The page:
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Regional banking saw another bright spot yesterday morning thanks to a positive showing from Synovus Financial (NYSE: SNV ) . Its $12.8 million profit is slightly down from $15.7 million last quarter, but it's still a fair sight better than the massive losses leading up to the tail end of last year. Synovus continues to pare down its non-performing assets and bad loans in a big way, which looks to put it back on the road to long-term stability.
Breaking down the numbers
Synovus kept itself in the black, handily beating lukewarm analyst estimates that predicted only a breakeven quarter. A number of financial metrics continue to improve for Synovus:
- Credit costs keep shrinking in a big way, down to $90.5 million from $281.7 million just a year ago. Costs have dropped for 10 straight quarters.
- Charge-offs declined more slowly in sequential quarters, but they fell to $113.5 million, a huge improvement from the year-ago quarterly charge-offs of $385.2 million.
- Synovus' loan book continues to show signs of improving health. Delinquent loans dropped to 0.74% of the total, down from the prior quarter's 0.99%.
- The bank now reports $779.6 million in problematic loans, $1.09 billion lower than its peak five quarters ago.
- Non-performing loan inflows are 36% lower than they were a year ago.
- Core deposits shrank by $323.2 million from the prior quarter, and brokered deposits were lower by $374.5 million. Synovus views this as a positive in helping reduce costs.
- Core deposits now cost the bank 29 basis points less than they did a year ago. Core expenses, which include employment costs as well as management costs, declined $95.3 million for the year.
- Synovus saw its Tier 1 capital ratio and leverage ratio increase slightly.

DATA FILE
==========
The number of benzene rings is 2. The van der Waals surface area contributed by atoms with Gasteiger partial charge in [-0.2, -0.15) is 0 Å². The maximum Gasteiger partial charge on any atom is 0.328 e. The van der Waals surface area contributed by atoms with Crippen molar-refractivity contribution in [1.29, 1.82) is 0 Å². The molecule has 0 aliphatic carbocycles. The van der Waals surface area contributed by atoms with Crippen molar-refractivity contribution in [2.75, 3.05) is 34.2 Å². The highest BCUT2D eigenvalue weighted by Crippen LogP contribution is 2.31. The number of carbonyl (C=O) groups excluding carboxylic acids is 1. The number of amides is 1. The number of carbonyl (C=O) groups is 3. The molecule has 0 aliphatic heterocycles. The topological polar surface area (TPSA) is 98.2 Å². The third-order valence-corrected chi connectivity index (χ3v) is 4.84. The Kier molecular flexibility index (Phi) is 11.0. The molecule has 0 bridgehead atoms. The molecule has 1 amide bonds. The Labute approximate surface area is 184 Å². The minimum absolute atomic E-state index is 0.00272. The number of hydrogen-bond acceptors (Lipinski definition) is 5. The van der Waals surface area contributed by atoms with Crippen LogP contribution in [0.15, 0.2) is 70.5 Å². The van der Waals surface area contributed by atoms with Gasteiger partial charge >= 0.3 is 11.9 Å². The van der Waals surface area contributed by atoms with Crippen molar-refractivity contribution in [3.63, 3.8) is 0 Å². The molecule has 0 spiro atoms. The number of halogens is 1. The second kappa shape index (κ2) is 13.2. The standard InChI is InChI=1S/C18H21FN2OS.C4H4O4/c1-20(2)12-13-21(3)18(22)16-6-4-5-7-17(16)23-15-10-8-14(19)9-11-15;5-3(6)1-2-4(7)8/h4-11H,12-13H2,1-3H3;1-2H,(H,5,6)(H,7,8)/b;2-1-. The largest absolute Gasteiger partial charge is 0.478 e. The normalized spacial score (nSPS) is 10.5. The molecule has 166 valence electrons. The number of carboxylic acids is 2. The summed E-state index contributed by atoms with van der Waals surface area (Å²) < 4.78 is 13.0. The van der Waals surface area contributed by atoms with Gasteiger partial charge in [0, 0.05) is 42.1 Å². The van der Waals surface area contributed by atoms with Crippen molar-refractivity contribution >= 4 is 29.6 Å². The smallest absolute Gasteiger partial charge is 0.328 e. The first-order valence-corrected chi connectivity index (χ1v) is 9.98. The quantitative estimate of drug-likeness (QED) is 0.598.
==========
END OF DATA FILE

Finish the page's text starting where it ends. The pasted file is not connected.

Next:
Regions Financial (NYSE: RF ) , which also reported yesterday, took a loss related to its Morgan Keegan sale. Without that one-time charge, Regions would also have reported profitability. With the banking picture improving in many places, this should encourage nervous investors that have fretted about continuing economic weakness. But things aren't all smiles and sunshine yet.
Not quite out of the woods
However, Synovus bucks the trend of growing loan volumes seen at JPMorgan Chase (NYSE: JPM ) , Wells Fargo (NYSE: WFC ) , and Citigroup (NYSE: C ) . As Morgan Housel notes, Wells Fargo's loan book grew by 1.3%, Citi's grew by almost 2%, and JPMorgan's increased 4.4%. Synovus has $1.5 billion less on its loan book than it did last year, a 7% reduction. Though it's critical for the bank to reduce its bad loans, shrinking its loan book could reduce future revenue. It'll be something to watch in the next earnings report.
Another red flag: TARP. Synovus still has nearly a billion dollars outstanding, but CEO Kessel Stelling admitted in the bank's conference call that repayment would not be a "near-term event." At current profit levels, TARP might get paid off in about 19 years, if Synovus puts every penny toward repayment. In other words, Synovus still has work to do in growing its earnings, but investors should be encouraged by progress made on multiple fronts.
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